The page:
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Prolonged rains help tackle drought in Maharashtra

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Survey predicts dip in number of villages facing water scarcity in 2020

While the prolonged rains in Maharashtra have led to destruction of crops in many parts of the State, it has also given authorities a breather in tackling drought.

According to the drought prediction survey 2019-20, prepared by the Groundwater Surveys and Development Agency (GSDA) of the State government, around 689 villages in 14 tehsils of the State could face water scarcity in 2020. Of these 359 villages may face the problem from January while the rest from April 2020. The survey was released in the first week of November and is available online.

As per the survey, the villages which might face water scarcity in 2020 are in Latur, Osmanabad, Solapur, Parbhani, Yavatmal, Amaravati and Chandrapur districts.

The GSDA survey for 2018-19 had estimated that 11,487 villages from 167 tehsils would face water scarcity due to rainfall deficit. For this year’s survey, the GSDA had set up 32,769 observation wells where the water levels were measured till October-end.

According to the survey, entire Konkan region including Mumbai, Kolhapur, Bhandara, Gondia, and Gadchiroli fall in the region which received more than 1200 mm rainfall while Pune, Satara, Nasik, Nandurbar, Latur, Parbhani, Hingoli, Nanded, Amaravati, Washim, Yavatmal, Nagpur, Wardha and Chandrapur receieve around 1200 mm to 700 mm rainfall. The rest of the State falls in the less than 700 mm rainfall category.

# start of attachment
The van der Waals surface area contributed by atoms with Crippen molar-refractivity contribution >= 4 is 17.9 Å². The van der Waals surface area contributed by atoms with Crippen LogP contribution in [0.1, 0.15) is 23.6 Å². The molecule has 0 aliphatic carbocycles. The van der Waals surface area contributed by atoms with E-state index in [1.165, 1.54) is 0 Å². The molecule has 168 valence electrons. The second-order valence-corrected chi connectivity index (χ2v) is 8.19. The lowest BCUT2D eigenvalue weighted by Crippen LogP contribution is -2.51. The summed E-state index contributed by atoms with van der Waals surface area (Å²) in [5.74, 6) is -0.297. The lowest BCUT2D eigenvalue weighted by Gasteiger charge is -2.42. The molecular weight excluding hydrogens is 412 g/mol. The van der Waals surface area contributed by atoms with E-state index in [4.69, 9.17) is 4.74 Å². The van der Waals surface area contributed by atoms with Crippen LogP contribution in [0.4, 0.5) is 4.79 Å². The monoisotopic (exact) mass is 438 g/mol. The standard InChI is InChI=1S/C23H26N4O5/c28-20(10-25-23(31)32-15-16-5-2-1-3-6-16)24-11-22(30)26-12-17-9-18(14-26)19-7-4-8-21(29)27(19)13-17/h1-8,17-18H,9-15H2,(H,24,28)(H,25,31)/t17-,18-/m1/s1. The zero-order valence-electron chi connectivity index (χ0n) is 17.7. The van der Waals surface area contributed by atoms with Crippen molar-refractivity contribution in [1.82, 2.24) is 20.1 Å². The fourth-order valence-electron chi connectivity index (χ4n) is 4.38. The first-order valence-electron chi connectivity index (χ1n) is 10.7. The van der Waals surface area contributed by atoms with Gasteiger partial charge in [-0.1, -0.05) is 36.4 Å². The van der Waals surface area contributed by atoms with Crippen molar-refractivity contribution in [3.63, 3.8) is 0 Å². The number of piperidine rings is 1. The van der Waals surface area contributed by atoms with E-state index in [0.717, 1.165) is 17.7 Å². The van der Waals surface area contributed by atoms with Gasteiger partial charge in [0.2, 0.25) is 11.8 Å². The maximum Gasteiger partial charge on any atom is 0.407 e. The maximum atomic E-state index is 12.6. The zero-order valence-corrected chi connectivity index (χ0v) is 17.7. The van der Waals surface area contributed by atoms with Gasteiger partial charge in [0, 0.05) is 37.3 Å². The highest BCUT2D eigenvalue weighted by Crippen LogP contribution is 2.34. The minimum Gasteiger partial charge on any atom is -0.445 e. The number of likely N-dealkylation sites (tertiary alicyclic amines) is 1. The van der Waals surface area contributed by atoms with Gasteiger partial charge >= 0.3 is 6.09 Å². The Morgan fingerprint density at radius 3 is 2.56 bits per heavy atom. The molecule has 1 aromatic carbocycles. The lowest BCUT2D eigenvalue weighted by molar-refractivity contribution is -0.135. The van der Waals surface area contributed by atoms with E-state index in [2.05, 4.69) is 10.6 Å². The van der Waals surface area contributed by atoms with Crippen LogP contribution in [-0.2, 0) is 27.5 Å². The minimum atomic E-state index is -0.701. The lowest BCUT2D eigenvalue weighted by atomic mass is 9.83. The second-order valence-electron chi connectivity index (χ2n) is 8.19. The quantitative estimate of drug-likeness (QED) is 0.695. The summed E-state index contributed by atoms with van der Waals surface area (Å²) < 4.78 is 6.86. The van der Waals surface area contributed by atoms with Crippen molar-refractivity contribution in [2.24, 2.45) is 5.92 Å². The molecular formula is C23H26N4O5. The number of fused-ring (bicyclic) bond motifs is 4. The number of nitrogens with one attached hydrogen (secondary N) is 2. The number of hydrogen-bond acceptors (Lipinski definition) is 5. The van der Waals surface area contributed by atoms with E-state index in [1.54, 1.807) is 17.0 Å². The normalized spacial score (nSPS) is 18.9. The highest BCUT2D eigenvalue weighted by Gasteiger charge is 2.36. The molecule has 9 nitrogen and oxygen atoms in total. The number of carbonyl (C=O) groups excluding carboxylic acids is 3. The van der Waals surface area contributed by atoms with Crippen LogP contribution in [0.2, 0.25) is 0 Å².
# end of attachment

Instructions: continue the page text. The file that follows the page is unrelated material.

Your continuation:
“Earlier, the prediction was broadly based on merely 32,00 observation wells. But considering the size of the State, we decided to set up 32,769 wells this time. These were geo-tagged with Maharashtra Remote Sensing Application Centre. The gram panchayat and jal surakshaks were given training. As a result, this report is a product of a survey from almost every village in the State,” said Kaustubh Diwegaonkar, Director, GSDA. He added that the survey will help plan and prepare for drought mitigation methods.

“We will be updating the report after incorporating latest reports following the total withdrawal of rains by January,” he added.

Considering the geography of Maharashtra, 28% area is a highly dissected plateau, which includes Konkan, western ghats and other hilly regions. At least 44% area is moderately dissected plateau with medium water seepage capacity. The rest of the 28% area is undissected plateau and/or valley fill where groundwater availability is higher.

In addition, 82% of the State consists of balsamic rock which has the capacity to store merely 1 to 3% water. Metamorphic rock covers 10% region which too does not hold water. Of the remaining 8%, around 5.5% is sedimentary rock while rest is alluvium where water storage is considerably good, around 5 to 10%.

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Printable version | Dec 6, 2019 9:00:30 PM | https://www.thehindu.com/news/national/other-states/prolonged-rains-help-tackle-drought-in-maharashtra/article30020807.ece

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